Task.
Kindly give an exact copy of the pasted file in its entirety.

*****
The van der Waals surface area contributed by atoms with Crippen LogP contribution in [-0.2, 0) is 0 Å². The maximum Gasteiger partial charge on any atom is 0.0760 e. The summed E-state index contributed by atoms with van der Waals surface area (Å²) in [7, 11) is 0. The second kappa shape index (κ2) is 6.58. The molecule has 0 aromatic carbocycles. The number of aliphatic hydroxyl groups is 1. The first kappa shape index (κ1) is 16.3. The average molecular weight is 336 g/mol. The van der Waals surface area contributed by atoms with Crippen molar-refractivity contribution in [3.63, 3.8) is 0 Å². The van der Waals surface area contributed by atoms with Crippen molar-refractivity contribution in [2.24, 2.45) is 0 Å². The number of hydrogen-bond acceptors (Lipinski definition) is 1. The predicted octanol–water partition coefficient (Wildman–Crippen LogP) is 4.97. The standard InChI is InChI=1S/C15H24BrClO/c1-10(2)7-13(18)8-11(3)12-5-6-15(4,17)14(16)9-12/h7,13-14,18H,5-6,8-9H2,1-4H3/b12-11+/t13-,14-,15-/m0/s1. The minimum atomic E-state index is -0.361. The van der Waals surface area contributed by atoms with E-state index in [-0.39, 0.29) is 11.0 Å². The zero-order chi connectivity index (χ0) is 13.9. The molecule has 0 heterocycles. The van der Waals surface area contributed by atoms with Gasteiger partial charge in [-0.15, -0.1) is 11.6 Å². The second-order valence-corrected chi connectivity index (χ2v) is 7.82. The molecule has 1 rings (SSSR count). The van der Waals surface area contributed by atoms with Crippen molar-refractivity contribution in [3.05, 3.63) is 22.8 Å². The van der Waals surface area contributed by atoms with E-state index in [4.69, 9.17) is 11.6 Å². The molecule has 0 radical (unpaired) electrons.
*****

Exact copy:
The van der Waals surface area contributed by atoms with Crippen LogP contribution in [-0.2, 0) is 0 Å². The maximum Gasteiger partial charge on any atom is 0.0760 e. The summed E-state index contributed by atoms with van der Waals surface area (Å²) in [7, 11) is 0. The second kappa shape index (κ2) is 6.58. The molecule has 0 aromatic carbocycles. The number of aliphatic hydroxyl groups is 1. The first kappa shape index (κ1) is 16.3. The average molecular weight is 336 g/mol. The van der Waals surface area contributed by atoms with Crippen molar-refractivity contribution in [3.63, 3.8) is 0 Å². The van der Waals surface area contributed by atoms with Crippen molar-refractivity contribution in [2.24, 2.45) is 0 Å². The number of hydrogen-bond acceptors (Lipinski definition) is 1. The predicted octanol–water partition coefficient (Wildman–Crippen LogP) is 4.97. The standard InChI is InChI=1S/C15H24BrClO/c1-10(2)7-13(18)8-11(3)12-5-6-15(4,17)14(16)9-12/h7,13-14,18H,5-6,8-9H2,1-4H3/b12-11+/t13-,14-,15-/m0/s1. The minimum atomic E-state index is -0.361. The van der Waals surface area contributed by atoms with E-state index in [-0.39, 0.29) is 11.0 Å². The zero-order chi connectivity index (χ0) is 13.9. The molecule has 0 heterocycles. The van der Waals surface area contributed by atoms with Gasteiger partial charge in [-0.15, -0.1) is 11.6 Å². The second-order valence-corrected chi connectivity index (χ2v) is 7.82. The molecule has 1 rings (SSSR count). The van der Waals surface area contributed by atoms with Crippen molar-refractivity contribution in [3.05, 3.63) is 22.8 Å². The van der Waals surface area contributed by atoms with E-state index in [4.69, 9.17) is 11.6 Å². The molecule has 0 radical (unpaired) electrons.